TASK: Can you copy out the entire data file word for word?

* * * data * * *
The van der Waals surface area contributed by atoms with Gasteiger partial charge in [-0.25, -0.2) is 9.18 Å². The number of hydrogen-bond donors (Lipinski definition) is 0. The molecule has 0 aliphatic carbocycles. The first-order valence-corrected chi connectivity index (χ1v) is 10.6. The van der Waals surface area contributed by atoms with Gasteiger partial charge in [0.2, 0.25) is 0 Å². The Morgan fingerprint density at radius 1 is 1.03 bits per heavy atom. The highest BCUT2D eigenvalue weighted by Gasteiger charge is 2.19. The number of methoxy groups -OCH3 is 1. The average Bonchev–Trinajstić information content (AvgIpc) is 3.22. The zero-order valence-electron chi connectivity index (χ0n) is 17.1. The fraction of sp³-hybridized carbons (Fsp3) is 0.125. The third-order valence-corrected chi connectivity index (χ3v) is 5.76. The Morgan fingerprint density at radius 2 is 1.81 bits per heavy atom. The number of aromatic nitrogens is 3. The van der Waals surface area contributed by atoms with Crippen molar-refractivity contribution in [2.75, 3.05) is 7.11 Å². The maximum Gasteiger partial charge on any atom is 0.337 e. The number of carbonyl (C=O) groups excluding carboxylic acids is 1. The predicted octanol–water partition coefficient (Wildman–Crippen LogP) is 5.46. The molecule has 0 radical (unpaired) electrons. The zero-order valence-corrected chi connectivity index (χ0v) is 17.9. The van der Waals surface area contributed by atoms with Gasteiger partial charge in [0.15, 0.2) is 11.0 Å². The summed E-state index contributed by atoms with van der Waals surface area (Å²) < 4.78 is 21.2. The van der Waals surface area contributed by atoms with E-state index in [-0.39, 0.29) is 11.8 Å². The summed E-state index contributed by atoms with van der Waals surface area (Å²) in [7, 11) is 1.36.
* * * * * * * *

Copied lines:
The van der Waals surface area contributed by atoms with Gasteiger partial charge in [-0.25, -0.2) is 9.18 Å². The number of hydrogen-bond donors (Lipinski definition) is 0. The molecule has 0 aliphatic carbocycles. The first-order valence-corrected chi connectivity index (χ1v) is 10.6. The van der Waals surface area contributed by atoms with Gasteiger partial charge in [0.2, 0.25) is 0 Å². The Morgan fingerprint density at radius 1 is 1.03 bits per heavy atom. The highest BCUT2D eigenvalue weighted by Gasteiger charge is 2.19. The number of methoxy groups -OCH3 is 1. The average Bonchev–Trinajstić information content (AvgIpc) is 3.22. The zero-order valence-electron chi connectivity index (χ0n) is 17.1. The fraction of sp³-hybridized carbons (Fsp3) is 0.125. The third-order valence-corrected chi connectivity index (χ3v) is 5.76. The Morgan fingerprint density at radius 2 is 1.81 bits per heavy atom. The number of aromatic nitrogens is 3. The van der Waals surface area contributed by atoms with Crippen molar-refractivity contribution in [2.75, 3.05) is 7.11 Å². The maximum Gasteiger partial charge on any atom is 0.337 e. The number of carbonyl (C=O) groups excluding carboxylic acids is 1. The predicted octanol–water partition coefficient (Wildman–Crippen LogP) is 5.46. The molecule has 0 radical (unpaired) electrons. The zero-order valence-corrected chi connectivity index (χ0v) is 17.9. The van der Waals surface area contributed by atoms with Gasteiger partial charge in [0.15, 0.2) is 11.0 Å². The summed E-state index contributed by atoms with van der Waals surface area (Å²) < 4.78 is 21.2. The van der Waals surface area contributed by atoms with E-state index in [-0.39, 0.29) is 11.8 Å². The summed E-state index contributed by atoms with van der Waals surface area (Å²) in [7, 11) is 1.36.